The old ones.
I think that's where, thatʼs where, at least we used to be able to speak with our Tlingit, our elderly people, when we had them here. But we don't have any anymore. The last one is Frank and uh, his sister. Emma.
Jenny and Emma. And we barely ever see them. I know Emma hardly ever gets out. But then, there's still another flaw there, because all our grandparents speak English. They all learned to speak English. And, and that's another thing, I remember I used to, I used to tell my grandparents to speak to my children in Tlingit.
«Lingít x̱ʼéináx̱ has du een yoo x̱ʼayla.á!»
“Speak to them in Tlingit!”
I used to tell them, then they start in Tlingit and then they, after a few words they switch to English again. So as a result my children never learned the Tlingit
language too well. They, they, they know some words. They pick up some words. I know Melanie knows and understands the Tlingit language really good, from the time she was knee high.
She heard it.
Her grand, her grandparents were talking one day. She was only about five I think, when her grandparents were talking. Her, my, her, my father-in-law was asking my mother-in-law
Ax̱ʼeiwawóosʼ {daat goos goo} daa sáwé ḵut has aawag̱éexʼ,
He asked her what they lost,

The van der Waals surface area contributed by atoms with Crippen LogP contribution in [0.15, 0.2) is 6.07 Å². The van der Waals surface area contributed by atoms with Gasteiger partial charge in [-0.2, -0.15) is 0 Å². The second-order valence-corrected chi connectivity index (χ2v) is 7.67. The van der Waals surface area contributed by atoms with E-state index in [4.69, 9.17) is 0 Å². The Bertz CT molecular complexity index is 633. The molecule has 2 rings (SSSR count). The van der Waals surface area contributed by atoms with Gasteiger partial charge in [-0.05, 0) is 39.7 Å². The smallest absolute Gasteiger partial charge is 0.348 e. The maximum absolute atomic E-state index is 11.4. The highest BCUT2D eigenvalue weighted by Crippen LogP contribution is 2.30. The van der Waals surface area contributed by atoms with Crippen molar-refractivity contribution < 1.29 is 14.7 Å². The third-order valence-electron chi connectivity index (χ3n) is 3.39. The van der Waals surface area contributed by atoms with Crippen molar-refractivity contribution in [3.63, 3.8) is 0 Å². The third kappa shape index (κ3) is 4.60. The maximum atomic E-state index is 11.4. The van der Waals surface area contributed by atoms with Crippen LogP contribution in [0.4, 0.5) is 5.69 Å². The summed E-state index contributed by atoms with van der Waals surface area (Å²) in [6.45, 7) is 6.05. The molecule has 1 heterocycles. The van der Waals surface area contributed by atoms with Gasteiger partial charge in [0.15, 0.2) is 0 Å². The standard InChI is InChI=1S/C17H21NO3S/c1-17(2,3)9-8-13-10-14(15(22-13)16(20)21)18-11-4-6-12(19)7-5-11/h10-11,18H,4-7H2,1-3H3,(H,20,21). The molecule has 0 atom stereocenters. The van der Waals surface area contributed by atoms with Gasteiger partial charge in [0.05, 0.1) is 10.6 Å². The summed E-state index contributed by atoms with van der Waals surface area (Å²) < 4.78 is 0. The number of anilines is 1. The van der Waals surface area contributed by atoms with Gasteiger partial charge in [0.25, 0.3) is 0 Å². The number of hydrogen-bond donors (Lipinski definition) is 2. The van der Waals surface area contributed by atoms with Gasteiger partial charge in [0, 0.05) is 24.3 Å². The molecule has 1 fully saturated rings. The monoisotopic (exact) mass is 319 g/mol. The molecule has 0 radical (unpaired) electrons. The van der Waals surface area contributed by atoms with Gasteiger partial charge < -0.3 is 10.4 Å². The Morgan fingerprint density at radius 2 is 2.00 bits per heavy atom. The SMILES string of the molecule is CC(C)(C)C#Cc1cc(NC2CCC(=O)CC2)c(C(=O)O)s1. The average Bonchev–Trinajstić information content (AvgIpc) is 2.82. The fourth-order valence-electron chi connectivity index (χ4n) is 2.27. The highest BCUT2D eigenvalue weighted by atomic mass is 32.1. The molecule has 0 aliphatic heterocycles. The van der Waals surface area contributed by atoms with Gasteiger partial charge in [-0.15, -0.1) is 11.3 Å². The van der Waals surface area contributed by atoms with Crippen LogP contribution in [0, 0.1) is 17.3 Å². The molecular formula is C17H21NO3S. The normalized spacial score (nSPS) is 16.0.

«Áwé suitcase tóot gé ḵeeyashée?»
“Did you look in the suitcase?”
He asked my mother-in-law, and she said,
«Ha, haat,
“Well, then, bring,
haat satí!»
bring it here!”
Melanie jumped up from the chair and she was running into the bedroom and she came dragging that big suitcase out. And my father-in-law was so tickled, he was just, he was just hugging her.
"You understood us?" "Yeah."
«Ḵúnáx̱ áyá ḵusi.áatʼ!» And she,
“Itʼs really cold out!”
It's really cold out.
She always, that's how she learned how speak, to start speaking Tlingit, she's copy the elderly people.
«Ḵúnáx̱ áyá ḵusi.áatʼ!»
“Itʼs really cold out!”
And, ask us some questions, maybe we will be able to answer them.
I'll interject something.This is the tidal wave that happened when we were forbidden our culture, our songs and our dances and the tidal wave is still going.
And it's sad to see. It's really sad to see. Now we are trying to come back and teach our little children and grandchildren.
Yeah, I, I remember, I remember when I went to school in Sitka, me and my brothers. We went to school in Sitka and we went to school in Juneau. And, I don't think the, I don't think the people meant, really, really wanted to be mean. If they heard any of us speaking Tlingit, they laughed at us and then what child was it? They laughed at, I mean, you know, so, Speaking your own language? Yes, especially speaking your own language. And there were times, wasn't it, that they told us not to speak our language in school. Even when we went to Mt. Edgecumbe High school, I remember,